Carex projecta (Necklace Sedge)
|Also known as:|
|Habitat:||part shade, shade; moist to wet; forests, thickets, meadows, swamps, swales, shores, river and creek banks|
|Fruiting season:||July - August|
|Plant height:||12 to 36 inches|
|Wetland Indicator Status:||GP: FACW MW: FACW NCNE: FACW|
|MN county distribution (click map to enlarge):|
|National distribution (click map to enlarge):|
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8 to 15 spikes each 9 to 12 mm (to ~½ inch) long, all at the tip of the stem, mostly overlapping, the upper spikes often tightly crowded, the lower more separated, the inflorescence (group of spikes) up to about 2½ inches long and typically nodding or bent. All spikes are stalkless, erect to ascending, rounded at the tip, mostly tapered at the base and club-shaped in outline, with staminate (male) flowers at the base and pistillate (female) flowers at the tip (gynecandrous). At the base of the lowest spike is a scale-like bract with a bristle-like tip that may be longer than the spike but does not overtop the terminal spike.
Leaves and stems:
Leaves are alternate with 4 to 6 leaves on the lower half of the stem, up to 16 inches long, 3 to 7 mm wide, flat, hairless, rough along the edges especially near the tip, and shorter than the flowering stems. Stem leaf sheaths are mostly green nearly to the tip, the whitish translucent tip extends above the leaf base and is U- to V-shaped across the top edge. Sheaths loosely wrap the stem especially at the tip, the leaf midvein and edges becoming continuous wings or ridges down the sides and back of the sheath. The ligule (membrane where the leaf joins the sheath) is longer than wide.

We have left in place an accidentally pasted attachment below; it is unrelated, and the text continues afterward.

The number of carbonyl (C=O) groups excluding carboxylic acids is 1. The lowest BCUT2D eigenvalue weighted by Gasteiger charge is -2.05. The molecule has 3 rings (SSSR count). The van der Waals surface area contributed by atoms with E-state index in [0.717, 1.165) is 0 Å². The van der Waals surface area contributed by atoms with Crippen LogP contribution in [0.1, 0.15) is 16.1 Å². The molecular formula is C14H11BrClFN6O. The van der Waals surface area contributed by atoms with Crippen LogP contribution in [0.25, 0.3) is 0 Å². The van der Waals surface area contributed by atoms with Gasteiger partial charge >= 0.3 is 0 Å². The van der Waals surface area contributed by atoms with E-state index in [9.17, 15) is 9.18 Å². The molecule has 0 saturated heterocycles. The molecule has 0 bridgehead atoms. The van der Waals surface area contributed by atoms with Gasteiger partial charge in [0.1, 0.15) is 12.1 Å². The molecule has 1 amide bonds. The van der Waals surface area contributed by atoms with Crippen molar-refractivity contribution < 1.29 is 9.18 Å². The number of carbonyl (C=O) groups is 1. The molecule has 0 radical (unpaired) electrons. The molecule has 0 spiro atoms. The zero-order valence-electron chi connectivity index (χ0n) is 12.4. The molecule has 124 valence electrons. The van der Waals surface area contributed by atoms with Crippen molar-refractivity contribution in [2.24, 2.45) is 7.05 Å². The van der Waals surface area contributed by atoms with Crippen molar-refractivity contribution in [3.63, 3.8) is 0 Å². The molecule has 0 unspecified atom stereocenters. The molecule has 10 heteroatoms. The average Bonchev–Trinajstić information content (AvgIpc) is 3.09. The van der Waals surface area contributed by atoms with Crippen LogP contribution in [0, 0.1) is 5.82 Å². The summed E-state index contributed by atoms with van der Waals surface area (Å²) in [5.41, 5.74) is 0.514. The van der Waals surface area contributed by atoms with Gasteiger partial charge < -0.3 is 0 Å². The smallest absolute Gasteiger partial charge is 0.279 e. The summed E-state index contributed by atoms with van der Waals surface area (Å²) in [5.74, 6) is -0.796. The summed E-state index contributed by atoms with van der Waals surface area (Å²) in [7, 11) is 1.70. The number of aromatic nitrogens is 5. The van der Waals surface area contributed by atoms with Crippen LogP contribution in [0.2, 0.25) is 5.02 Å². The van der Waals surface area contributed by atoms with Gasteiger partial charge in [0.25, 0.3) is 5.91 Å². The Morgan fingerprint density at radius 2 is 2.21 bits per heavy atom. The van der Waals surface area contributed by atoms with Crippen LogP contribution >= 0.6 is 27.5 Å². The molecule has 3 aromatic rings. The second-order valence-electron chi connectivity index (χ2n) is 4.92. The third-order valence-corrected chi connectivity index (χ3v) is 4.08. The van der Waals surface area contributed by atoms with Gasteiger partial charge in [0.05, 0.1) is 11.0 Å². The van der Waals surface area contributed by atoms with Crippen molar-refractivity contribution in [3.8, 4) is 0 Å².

Bases are wrapped in a brown sheath that may be somewhat fibrous, with old leaves often persisting to the next season. Stems are hairless, mostly erect, 3-sided in cross-section, mostly smooth except just below the spikes. Stems may elongate to 36 inches at maturity and are longer than most leaves. Plants are clump forming from a mix of flowering and vegetative shoots. Late in the season, old prostrate stems may form buds at the nodes that take root, forming new plants the following year.
Fruit develops in early to mid summer, the spikes forming clusters of seeds (achenes), each wrapped in a casing (perigynium), subtended by a scale. Perigynia are ascending to loosely spreading. Each spike contains 15 to 30 fruits.
Pistillate scales are lance-oblong, translucent whitish to brown-tinged with a green or brown midrib that does not extend to the tip, blunt to pointed at the tip, half to about ¾ as long as the perigynia. Perigynia are 2.9 to 4.3 mm long, 1.2 to 1.6 mm wide, straw-colored to light reddish-brown at maturity, hairless, 5 to 8-veined on the front, 3 to 6-veined on the back (may be faint), flattened, not inflated, the body lance-elliptic, tapering at the base, tapered to a beak .9 to 1.5 mm long, and has a translucent, whitish, papery wing .1 to .2 mm wide around the edges that abruptly narrows at about the middle of the perigynia body. Achenes are lens-shaped, brown at maturity, 1.1 to 1.7 mm long, .6 to 1 mm wide, oblong-elliptic, distinctly longer than wide; the distance from the tip of the achene to the tip of the beak is 1.6 to 2.4 mm.
Carex projecta is a common sedge of moist to wet places in the eastern 2/3 of the state, mostly north of the Twin Cities. It is found in floodplain forest, swales, swamps, wet meadows, ditches, and the margins of rivers, lakes and ponds. It tolerates full sun but is more often found in shadier sites.